World War II is one of my favorite historic eras and film genres. Perhaps it has been idealized too much in the recent past, but I believe it was a time when we saw humanity at its best and worst simultaneously. The worst represented by the German war machine that gave birth to the Holocaust. And the best with the sight of the brave men landing at Normandy under heavy gunfire – on their way to freeing on continent.
Christopher Nolan’s Dunkirk brought to light an event of the Second World War which few Americans know about (it took place in 1940, before Pearl Harbor and America’s involvement) and did so in Nolan’s atypical auteur style. It combined one of my favorite directors with one of my favorite genres – making for exceptional storytelling.
This was not your dad’s World War II movie; it was something different: an arthouse blockbuster in the purest sense of the phrase. But an art-house that wasn’t self-important or self-indulgent. It was easy to understand, which was great considering the subject matter.
Dunkirk was the harrowing story of what was essentially a miracle – almost 400,000 men evacuated from France as enemy forces closed in on all sides. It captured what the British call the “Dunkirk spirit” that the British people developed after the evacuation and maintained for the duration of the war. So many things came together perfectly that I have no doubt in my mind that this was one of the Lord’s divine interventions that have been chronicled throughout history.
There are many images that come to my mind on Memorial Day. I remember first seeing the sight of thousands of grave markers that dotted the green hills of Arlington National Cemetery and how emotionally overwhelming it felt standing amongst them.
But this image stays with me the most on Memorial Day. It was taken in December 1942 / January 1943 and depicts three dead American soldiers lying on a beach during the Battle of Buna-Gona in New Guinea. Printed in LIFE Magazine, it was the first photograph of dead soldiers that the American public was allowed to see since the start of American involvement in World War II two years earlier.
Accompanying the image was an editorial from the magazine, giving a rationale to why the photograph was published. It was a piece that beautifully captured the grief of the moment, but also the reverence and resolve of the nation that bore these soldiers. I’ve included a few especially poignant excerpts below, but you can read the entire article here.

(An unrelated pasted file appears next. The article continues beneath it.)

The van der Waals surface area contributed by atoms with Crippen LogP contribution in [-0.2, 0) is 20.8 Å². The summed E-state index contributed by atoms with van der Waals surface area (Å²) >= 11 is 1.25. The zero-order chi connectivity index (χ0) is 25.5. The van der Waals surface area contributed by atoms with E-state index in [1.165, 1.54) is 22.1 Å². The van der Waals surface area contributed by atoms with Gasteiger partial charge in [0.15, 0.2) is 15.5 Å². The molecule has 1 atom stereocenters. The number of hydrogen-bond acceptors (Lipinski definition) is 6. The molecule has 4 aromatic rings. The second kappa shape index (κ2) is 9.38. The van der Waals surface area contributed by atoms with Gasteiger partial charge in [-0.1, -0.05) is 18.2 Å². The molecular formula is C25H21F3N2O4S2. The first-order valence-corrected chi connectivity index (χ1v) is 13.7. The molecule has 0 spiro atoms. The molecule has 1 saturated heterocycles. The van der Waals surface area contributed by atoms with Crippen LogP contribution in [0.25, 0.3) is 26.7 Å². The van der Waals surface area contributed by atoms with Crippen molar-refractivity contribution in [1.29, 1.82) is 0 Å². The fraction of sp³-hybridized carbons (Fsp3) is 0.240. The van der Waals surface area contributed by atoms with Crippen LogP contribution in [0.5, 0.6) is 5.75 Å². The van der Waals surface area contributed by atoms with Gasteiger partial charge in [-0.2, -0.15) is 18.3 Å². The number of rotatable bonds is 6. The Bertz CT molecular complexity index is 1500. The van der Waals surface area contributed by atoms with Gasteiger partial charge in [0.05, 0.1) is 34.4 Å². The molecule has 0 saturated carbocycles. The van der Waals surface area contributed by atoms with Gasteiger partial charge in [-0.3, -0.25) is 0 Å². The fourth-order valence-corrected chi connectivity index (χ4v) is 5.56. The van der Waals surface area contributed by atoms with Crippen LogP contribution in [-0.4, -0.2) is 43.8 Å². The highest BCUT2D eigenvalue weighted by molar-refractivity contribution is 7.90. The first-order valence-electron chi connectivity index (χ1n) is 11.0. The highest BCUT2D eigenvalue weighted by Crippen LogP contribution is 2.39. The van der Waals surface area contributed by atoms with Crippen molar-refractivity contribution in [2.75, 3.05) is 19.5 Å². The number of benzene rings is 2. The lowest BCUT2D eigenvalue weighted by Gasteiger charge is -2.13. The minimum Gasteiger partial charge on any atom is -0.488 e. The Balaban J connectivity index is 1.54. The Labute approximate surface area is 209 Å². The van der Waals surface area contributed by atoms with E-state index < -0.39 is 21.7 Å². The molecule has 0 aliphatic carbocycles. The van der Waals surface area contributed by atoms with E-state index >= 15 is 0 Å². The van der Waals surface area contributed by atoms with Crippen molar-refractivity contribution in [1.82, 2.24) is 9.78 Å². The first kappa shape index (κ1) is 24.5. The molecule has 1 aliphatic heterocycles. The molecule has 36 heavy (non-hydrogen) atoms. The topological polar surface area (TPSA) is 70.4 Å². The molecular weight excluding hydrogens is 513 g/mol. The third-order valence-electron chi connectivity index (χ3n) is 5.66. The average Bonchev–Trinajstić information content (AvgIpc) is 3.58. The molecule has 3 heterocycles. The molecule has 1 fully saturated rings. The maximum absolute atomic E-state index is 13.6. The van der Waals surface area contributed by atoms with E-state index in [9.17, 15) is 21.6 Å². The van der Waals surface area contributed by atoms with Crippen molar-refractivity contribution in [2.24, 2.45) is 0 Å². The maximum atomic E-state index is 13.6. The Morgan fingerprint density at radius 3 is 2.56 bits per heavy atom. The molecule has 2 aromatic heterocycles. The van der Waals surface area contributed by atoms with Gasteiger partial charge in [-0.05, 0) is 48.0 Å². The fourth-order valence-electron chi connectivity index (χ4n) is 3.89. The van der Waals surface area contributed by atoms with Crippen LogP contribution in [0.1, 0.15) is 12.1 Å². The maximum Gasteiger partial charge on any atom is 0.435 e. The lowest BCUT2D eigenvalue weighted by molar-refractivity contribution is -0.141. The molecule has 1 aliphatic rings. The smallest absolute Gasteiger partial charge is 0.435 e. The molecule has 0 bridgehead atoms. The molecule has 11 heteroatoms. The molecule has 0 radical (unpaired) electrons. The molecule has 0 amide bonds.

“Here lie three Americans. What shall we say of them?…Shall we say that this is a fine thing, and that they should give their lives for their country?…Why print this picture, anyway, or three American boys dead upon an alien shore?
The reason is that words are never enough. The eye sees. The mind knows. The heart feels. But the words do not exist to see, or know, or feel what it is like, what actually happens. The words are never right.
And so here it is. This is the reality that lies behind the names that come to rest at last on monuments in the leafy squares of busy American towns.
No, the camera doesn’t show America, not any part of America, not even her mighty hills and rivers, not even the great gray cities or the freight trains tramping through the night loaded with the paraphernalia of war…
And yet here on the beach is America, three parts of a hundred and thirty million parts, three fragments of that life we call American life: three units of freedom.
America is the symbol of freedom…It is the symbol of freedom all over the earth, wherever men dream of freedom or desire it…And all over the world, now, there are living fragments of this symbol, and all over the world they are being shot down, like these fragments.
And it is not an easy thing to understand why they are there, and why, if freedom is to live, they must be willing to die. But this is because freedom is something more than a set of rules, or a set of principles. Freedom is a free man. It is a package. But it is God’s package.
So when these living units of freedom are extinguished we cannot bring them back to life. All we can do is give meaning to their death.
And this is to say that when freedom falls, as it has here on the beach in Buna, it is our task to cause it to rise again: not in living units, which we cannot make and to which we cannot give life, but in the mighty symbol, America, the beacon for all men, which is ours to have, to hold, and to increase.”
LIFE Magazine – September 20, 1943
This is exactly what Memorial Day is about. Those three men fought and died on a remote beach in the Pacific so that millions more would live in freedom and liberty – not just in America, but all around the world.
We can never repay them for their sacrifice. What we can do is honor them by living our lives with a sense of reverence, enjoying the blessings of liberty they purchased for us. We must remember them and the thousands more who have fallen on battlefields across the globe for our country and our ideals – not just today, but every day.